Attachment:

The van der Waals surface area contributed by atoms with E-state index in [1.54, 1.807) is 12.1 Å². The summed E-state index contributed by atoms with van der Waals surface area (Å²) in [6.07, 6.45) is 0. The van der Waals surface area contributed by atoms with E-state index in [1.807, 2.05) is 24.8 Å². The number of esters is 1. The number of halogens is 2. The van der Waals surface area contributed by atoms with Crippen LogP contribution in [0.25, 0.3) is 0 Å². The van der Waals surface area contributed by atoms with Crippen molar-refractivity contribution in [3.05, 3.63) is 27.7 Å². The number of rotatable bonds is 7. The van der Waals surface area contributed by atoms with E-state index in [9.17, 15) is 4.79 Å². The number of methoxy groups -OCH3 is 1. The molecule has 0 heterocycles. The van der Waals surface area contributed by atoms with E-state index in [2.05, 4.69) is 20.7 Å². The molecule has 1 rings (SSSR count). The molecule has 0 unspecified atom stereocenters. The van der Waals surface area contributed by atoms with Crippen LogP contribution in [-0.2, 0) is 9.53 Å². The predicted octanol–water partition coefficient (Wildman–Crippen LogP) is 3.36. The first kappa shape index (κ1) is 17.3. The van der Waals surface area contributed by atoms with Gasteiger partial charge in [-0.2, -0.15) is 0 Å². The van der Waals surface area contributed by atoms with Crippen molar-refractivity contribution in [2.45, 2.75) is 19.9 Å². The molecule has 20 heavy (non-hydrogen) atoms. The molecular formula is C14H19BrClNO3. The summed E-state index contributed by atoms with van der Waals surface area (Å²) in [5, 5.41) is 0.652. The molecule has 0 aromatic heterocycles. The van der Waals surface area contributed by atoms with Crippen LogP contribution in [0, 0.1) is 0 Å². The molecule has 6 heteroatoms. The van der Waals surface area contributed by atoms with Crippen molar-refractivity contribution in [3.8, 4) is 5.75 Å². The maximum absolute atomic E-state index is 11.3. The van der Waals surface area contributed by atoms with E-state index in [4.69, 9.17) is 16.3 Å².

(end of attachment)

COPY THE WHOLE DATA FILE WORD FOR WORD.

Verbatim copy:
The van der Waals surface area contributed by atoms with E-state index in [1.54, 1.807) is 12.1 Å². The summed E-state index contributed by atoms with van der Waals surface area (Å²) in [6.07, 6.45) is 0. The van der Waals surface area contributed by atoms with E-state index in [1.807, 2.05) is 24.8 Å². The number of esters is 1. The number of halogens is 2. The van der Waals surface area contributed by atoms with Crippen LogP contribution in [0.25, 0.3) is 0 Å². The van der Waals surface area contributed by atoms with Crippen molar-refractivity contribution in [3.05, 3.63) is 27.7 Å². The number of rotatable bonds is 7. The van der Waals surface area contributed by atoms with E-state index in [9.17, 15) is 4.79 Å². The number of methoxy groups -OCH3 is 1. The molecule has 0 heterocycles. The van der Waals surface area contributed by atoms with E-state index in [2.05, 4.69) is 20.7 Å². The molecule has 1 rings (SSSR count). The molecule has 0 unspecified atom stereocenters. The van der Waals surface area contributed by atoms with Crippen LogP contribution in [-0.2, 0) is 9.53 Å². The predicted octanol–water partition coefficient (Wildman–Crippen LogP) is 3.36. The first kappa shape index (κ1) is 17.3. The van der Waals surface area contributed by atoms with Gasteiger partial charge in [-0.2, -0.15) is 0 Å². The van der Waals surface area contributed by atoms with Crippen molar-refractivity contribution in [2.45, 2.75) is 19.9 Å². The molecule has 20 heavy (non-hydrogen) atoms. The molecular formula is C14H19BrClNO3. The summed E-state index contributed by atoms with van der Waals surface area (Å²) in [5, 5.41) is 0.652. The molecule has 0 aromatic heterocycles. The van der Waals surface area contributed by atoms with Crippen LogP contribution in [0, 0.1) is 0 Å². The molecule has 6 heteroatoms. The van der Waals surface area contributed by atoms with Crippen molar-refractivity contribution in [3.8, 4) is 5.75 Å². The maximum absolute atomic E-state index is 11.3. The van der Waals surface area contributed by atoms with E-state index in [4.69, 9.17) is 16.3 Å².